(C) The Direct Primary Care Journal (The DPC Journal)
AUGUST 13, 2018 – Over ayear ago we examined the industry and niche specific side of a DPC-burnout in a May 2017 The DPC Journal reader survey. The fact is, and you probably won’t be surprised to hear it, although some will be … it is extremely low, BUT, it is out there.
In 2018 alone, nearly 58% of DPC Physicians said debt for their startup in DPC was an average of $92,083.33 per practice. ~DPC Journal, Jan-May 2018 Physician Poll. The Association of American Medical Colleges reports that the average medical school debt balance for graduating physicians in 2015 was $183,000, and is no doubt higher today. Add that burden to their average undergraduate balance of $24,000 and the total average student loan balance for a doctor is $207,000.
DPC-burnout is on the rise and the issues are primarily centered around: moonlighting; patient retention; and running a business from the management and financial side.
- 47% of Physicians reported that they went into debt to start their DPC medical practice.
- The DPC Journal finds that 41% of practices are female DPC Doctor-owned clinics under the age of 49. Conversely, 36% stated they are male DPC Doctor-owned practices and under the age of 49.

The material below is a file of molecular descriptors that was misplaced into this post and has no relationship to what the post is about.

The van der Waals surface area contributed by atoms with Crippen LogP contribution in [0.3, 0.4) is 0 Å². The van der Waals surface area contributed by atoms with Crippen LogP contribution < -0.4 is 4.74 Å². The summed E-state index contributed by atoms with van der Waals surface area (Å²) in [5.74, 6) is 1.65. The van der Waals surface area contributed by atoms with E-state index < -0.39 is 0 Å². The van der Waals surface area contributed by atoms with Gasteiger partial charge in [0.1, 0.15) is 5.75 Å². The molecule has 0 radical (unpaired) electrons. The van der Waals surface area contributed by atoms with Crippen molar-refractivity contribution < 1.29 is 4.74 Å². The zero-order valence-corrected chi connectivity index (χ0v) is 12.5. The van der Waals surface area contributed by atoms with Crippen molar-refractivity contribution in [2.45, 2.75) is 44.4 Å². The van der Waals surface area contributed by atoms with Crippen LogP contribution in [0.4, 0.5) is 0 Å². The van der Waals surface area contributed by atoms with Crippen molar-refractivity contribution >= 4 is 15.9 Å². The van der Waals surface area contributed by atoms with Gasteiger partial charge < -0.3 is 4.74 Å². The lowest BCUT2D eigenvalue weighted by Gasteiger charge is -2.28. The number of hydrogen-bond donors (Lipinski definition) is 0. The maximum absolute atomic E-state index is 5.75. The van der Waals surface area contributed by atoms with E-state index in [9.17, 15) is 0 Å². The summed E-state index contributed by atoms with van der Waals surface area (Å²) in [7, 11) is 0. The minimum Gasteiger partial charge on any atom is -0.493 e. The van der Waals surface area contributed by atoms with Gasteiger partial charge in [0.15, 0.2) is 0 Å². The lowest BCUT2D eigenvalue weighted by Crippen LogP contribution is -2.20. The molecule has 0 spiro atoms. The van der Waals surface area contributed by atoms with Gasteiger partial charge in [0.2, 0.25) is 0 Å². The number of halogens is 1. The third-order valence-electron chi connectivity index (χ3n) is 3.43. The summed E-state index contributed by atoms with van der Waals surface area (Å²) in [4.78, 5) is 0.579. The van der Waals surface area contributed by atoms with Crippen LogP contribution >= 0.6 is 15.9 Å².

- Nearly 10% of DPC Physician polling respondents stated that they believe some DPC clinics today won’t be able to stay in operation due to lack of local consumer interest. The DPC Journal also found that closures of DPC clinics are not being closely monitored nor reported.
- Less than 18% of DPC Physician stated they believe DPC should be defined by price. A majority of Physicians believe price shouldn’t matter and that the Doctor’s service offering/membership fee should be based upon the services offered, level of education, demographics, etc.
- In 2017, we saw subscription fee increases in monthly memberships rise by an additional $20-$50/pmpm. In 2018, nearly 8/10 monthly DPC subscription fees are now trending between $51-$99/pmpm.
- The DPC Journal surveyed over 1,100 actively seeking patients from across the U.S. in 2017 and asked them about their overall ‘faith’ in a Physician in today’s healthcare marketplace. Nearly 60% of those participants surveyed said ‘If DPC was not an option, they would NOT select an M.D. for their next primary care visit. 34% said they would prefer to see a Doctor of Osteopathic (D.O.) Medicine; 14% would prefer to see a Nurse Practitioner (N.P.) and 7% would prefer to see a Physicians Assistant (P.A.).
DPC JOURNAL Physician Poll: BUSINESS EDU. REQUIREMENTS — How many business education hours [or #er of courses] did you take in medical school?
Answer/Results: Less Than 5 Business Educatuin Courses – 62.07%
RELATED POLL | DPC INDUSTRY SPECIFIC
Categories: DPC News